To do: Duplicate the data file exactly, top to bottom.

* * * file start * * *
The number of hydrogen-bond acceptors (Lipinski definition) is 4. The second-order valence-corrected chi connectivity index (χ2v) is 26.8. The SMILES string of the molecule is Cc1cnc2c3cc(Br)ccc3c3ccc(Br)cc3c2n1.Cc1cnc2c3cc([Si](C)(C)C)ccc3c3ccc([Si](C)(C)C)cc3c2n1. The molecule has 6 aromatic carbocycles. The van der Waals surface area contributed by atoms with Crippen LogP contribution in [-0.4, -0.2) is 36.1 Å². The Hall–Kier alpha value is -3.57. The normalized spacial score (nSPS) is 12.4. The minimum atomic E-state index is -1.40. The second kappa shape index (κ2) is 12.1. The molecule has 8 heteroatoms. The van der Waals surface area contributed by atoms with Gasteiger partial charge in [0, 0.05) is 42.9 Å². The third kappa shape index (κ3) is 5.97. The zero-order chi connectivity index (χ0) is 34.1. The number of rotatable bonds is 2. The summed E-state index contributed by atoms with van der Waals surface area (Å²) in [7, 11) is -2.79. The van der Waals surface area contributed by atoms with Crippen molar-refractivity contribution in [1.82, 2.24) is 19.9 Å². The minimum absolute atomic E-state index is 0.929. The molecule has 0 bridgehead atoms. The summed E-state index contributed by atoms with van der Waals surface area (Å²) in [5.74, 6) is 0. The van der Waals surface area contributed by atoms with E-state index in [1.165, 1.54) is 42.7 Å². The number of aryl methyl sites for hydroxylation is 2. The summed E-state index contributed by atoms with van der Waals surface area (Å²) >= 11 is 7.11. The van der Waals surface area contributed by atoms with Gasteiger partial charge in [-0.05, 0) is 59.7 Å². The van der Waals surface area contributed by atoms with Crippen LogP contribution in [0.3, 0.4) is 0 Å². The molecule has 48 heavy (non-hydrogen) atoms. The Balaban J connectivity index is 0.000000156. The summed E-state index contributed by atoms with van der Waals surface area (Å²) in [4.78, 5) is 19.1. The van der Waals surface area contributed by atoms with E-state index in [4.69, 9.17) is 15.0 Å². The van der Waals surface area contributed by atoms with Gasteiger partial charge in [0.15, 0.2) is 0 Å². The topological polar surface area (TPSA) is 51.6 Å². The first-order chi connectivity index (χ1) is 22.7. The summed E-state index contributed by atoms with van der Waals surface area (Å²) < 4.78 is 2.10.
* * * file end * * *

The number of hydrogen-bond acceptors (Lipinski definition) is 4. The second-order valence-corrected chi connectivity index (χ2v) is 26.8. The SMILES string of the molecule is Cc1cnc2c3cc(Br)ccc3c3ccc(Br)cc3c2n1.Cc1cnc2c3cc([Si](C)(C)C)ccc3c3ccc([Si](C)(C)C)cc3c2n1. The molecule has 6 aromatic carbocycles. The van der Waals surface area contributed by atoms with Crippen LogP contribution in [-0.4, -0.2) is 36.1 Å². The Hall–Kier alpha value is -3.57. The normalized spacial score (nSPS) is 12.4. The minimum atomic E-state index is -1.40. The second kappa shape index (κ2) is 12.1. The molecule has 8 heteroatoms. The van der Waals surface area contributed by atoms with Gasteiger partial charge in [0, 0.05) is 42.9 Å². The third kappa shape index (κ3) is 5.97. The zero-order chi connectivity index (χ0) is 34.1. The number of rotatable bonds is 2. The summed E-state index contributed by atoms with van der Waals surface area (Å²) in [7, 11) is -2.79. The van der Waals surface area contributed by atoms with Crippen molar-refractivity contribution in [1.82, 2.24) is 19.9 Å². The minimum absolute atomic E-state index is 0.929. The molecule has 0 bridgehead atoms. The summed E-state index contributed by atoms with van der Waals surface area (Å²) in [5.74, 6) is 0. The van der Waals surface area contributed by atoms with E-state index in [1.165, 1.54) is 42.7 Å². The number of aryl methyl sites for hydroxylation is 2. The summed E-state index contributed by atoms with van der Waals surface area (Å²) >= 11 is 7.11. The van der Waals surface area contributed by atoms with Gasteiger partial charge in [-0.05, 0) is 59.7 Å². The van der Waals surface area contributed by atoms with Crippen LogP contribution in [0.3, 0.4) is 0 Å². The molecule has 48 heavy (non-hydrogen) atoms. The Balaban J connectivity index is 0.000000156. The summed E-state index contributed by atoms with van der Waals surface area (Å²) in [4.78, 5) is 19.1. The van der Waals surface area contributed by atoms with E-state index in [4.69, 9.17) is 15.0 Å². The van der Waals surface area contributed by atoms with Gasteiger partial charge in [0.15, 0.2) is 0 Å². The topological polar surface area (TPSA) is 51.6 Å². The first-order chi connectivity index (χ1) is 22.7. The summed E-state index contributed by atoms with van der Waals surface area (Å²) < 4.78 is 2.10.